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Compression Socks Real or Just a Big Squeeze?

Go to any road race this weekend or athletic event and you will see people wearing fancy new socks that the manufactures claim to decrease the negative effects of blood lactic acid build up in the legs and increase performance. But do these knee high socks (gradual compression stocking or GCS) actually do what the manufactures claim? The logic of their claims seems valid so does it hold water?

Gradual Compression Stockings or GCS are nothing new. They have been around for a very long time in the medical field to help patients that suffer from venous insufficiency conditions or VI. VI is when the veins of the lower extremities do not exert enough force on their walls to overcome the forces of gravity and help with the return of blood to the heart. The GCS provide the added external pressure needed to assist in the return of blood back to the heart. It has been speculated that if GCS’s can work with patients with increasing the efficiency of the venous return of blood that it may help athletes such as endurance runners increase their efficiency of venous return of blood and decrease the workload on the heart. It has also been speculated that if they do increase the efficiency of venous return then the body will be able to clear lactate levels faster and thus increase athletes performance.

According to much of the research that I could find it is not that simple when one is trying to increase the performance in running. The most common studied GCS that I found were GCS that ranged from 15 mmHg to 35 mmHg. Note that 35 mmHg GCS are very tight stockings and rank up there with the pressure of skinny jeans on a football linebacker. It would take sometime to get use to the pressure of GCS that high and still be able to comfortably run.

The majority of research I found shows that there is no performance enhancements associated with the use of GCS when it comes to measured results such as total time to fatigue when put on a maximal treadmill run test, peak heart rate, VO2 Max, rates of perceived exertion, lactate threshold. In fact in one study that I came across the researchers found that the total time to fatigue on a treadmill with elite distance runners actually decreased with the GCS. Though the study did also show that the lactate levels in the runners blood were lower in the GCS after the treadmill test, they attributed that to the decrease amount of time running time on the treadmill¹. But what was also interesting was that though there were wasn’t much research to show that GCS increase running performance there was some research to show that leg power was maintained better with the athletes that wore the GCS.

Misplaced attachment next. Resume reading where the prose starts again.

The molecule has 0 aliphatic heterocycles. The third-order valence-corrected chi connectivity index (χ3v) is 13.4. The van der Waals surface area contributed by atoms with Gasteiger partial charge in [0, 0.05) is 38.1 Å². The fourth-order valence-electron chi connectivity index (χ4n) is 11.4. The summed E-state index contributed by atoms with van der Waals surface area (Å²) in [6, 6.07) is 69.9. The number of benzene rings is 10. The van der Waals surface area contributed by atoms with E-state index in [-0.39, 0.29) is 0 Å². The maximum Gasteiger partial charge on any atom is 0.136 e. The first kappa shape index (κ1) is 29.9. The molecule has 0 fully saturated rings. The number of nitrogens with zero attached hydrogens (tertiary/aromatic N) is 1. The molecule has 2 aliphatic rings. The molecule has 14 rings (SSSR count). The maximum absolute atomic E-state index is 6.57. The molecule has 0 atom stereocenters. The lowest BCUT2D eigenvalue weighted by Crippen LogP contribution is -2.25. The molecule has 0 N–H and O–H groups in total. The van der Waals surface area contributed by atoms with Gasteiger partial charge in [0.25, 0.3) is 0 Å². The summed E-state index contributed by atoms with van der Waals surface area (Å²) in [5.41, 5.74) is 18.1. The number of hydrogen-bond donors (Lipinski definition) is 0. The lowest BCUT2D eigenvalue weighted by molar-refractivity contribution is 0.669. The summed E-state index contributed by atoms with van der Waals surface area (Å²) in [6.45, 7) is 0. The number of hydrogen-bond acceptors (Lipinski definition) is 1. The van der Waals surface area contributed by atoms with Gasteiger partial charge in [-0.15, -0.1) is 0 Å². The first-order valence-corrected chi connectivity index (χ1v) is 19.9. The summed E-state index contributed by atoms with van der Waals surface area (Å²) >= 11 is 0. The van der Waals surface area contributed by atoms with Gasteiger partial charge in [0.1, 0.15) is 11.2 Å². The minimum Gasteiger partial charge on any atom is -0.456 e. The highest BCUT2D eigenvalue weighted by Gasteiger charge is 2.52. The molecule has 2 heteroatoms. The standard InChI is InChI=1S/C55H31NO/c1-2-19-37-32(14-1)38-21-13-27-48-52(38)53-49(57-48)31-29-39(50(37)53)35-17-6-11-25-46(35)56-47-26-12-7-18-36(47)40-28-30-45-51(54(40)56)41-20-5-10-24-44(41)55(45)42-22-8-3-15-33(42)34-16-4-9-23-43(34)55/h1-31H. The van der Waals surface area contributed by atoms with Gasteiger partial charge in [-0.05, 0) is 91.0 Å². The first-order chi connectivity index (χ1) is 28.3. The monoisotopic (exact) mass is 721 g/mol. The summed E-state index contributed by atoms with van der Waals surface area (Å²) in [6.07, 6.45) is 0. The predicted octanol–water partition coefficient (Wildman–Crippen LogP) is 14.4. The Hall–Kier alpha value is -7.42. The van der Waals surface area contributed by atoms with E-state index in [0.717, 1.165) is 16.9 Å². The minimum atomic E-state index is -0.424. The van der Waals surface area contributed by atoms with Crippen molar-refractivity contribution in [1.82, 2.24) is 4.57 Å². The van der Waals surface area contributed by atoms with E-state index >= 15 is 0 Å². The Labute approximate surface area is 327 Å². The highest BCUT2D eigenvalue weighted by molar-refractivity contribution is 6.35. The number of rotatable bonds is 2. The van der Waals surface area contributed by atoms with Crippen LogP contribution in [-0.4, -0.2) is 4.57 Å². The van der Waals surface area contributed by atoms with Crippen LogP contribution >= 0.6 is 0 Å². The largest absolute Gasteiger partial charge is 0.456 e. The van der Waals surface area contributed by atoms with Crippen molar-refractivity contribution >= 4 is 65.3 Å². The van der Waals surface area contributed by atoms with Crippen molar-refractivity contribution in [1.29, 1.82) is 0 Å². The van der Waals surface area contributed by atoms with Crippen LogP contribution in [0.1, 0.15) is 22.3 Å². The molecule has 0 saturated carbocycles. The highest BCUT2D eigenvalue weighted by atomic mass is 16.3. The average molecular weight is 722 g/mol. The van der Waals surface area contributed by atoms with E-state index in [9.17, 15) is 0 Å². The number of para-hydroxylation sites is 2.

Athletes that wore the GCS and performed 10K time trials and then were asked to perform a countermovement jump test were found to have much higher rebound jumps as opposed to a group that did not wear the GCS and also ran the 10K time trial². This was attributed to the increased proprioceptive feedback from the GCS and the fact that the stockings do not allow the calf to “jiggle” as much during the landing phase of the jump.

This is not to say that GCS were not found to have any positive effects in any of the studies that I found. Most of the studies that I found that reported to have a positive result on runners were those that did not focus on running performance but more on recovery. Several studies did show that the use of GCS did help with the decrease in fluid volume in the calfs after a treadmill endurance tests³ and helped return the athlete to a level of homeostasis faster during active recovery⁴. Though it is not clear whether or not if an athlete has to wear the GCS during the workout or they can receive the same effect by putting the GCS on right after the workout.

The use of GCS as a tool to increase performance during a race is still up for debate and personally I don’t see how a trained individual with calfs that are well developed would receive much benefit from such devices. But, as a tool to help with recovery there is much more evidence for the use of GCS’s and I think a much better reason to purchase anything. Because if recovery is better and faster the results of your training will be that much better and you won’t be relying on some ‘super socks’ to get you the results you are looking for.



  1. Ali, A., Creasy, R., & Edge, J. (n.d.). The Effect of Graduated Compression Stockings on Running Performance. Journal of Strength and Conditioning Research, 1385-1392.

  2. Rider, B., Coughlin, A., Hew-Butler, T., & Goslin, B. (n.d.). Effect Of Compression Stockings On Physiological Responses And Running Performance In Division Iii Collegiate Cross Country Runners During A Maximal Treadmill Test. Journal of Strength and Conditioning Research, 1-1.

  3. Bovenschen, H., Booij, M., & Carine J. M. Van Der Vleuten. (n.d.). Graduated Compression Stockings for Runners: Friend, Foe, or Fake? Journal of Athletic Training, 226-232.

  4. Bovenschen, H., Booij, M., & Carine J. M. Van Der Vleuten. (n.d.). Graduated Compression Stockings for Runners: Friend, Foe, or Fake? Journal of Athletic Training, 226-232.


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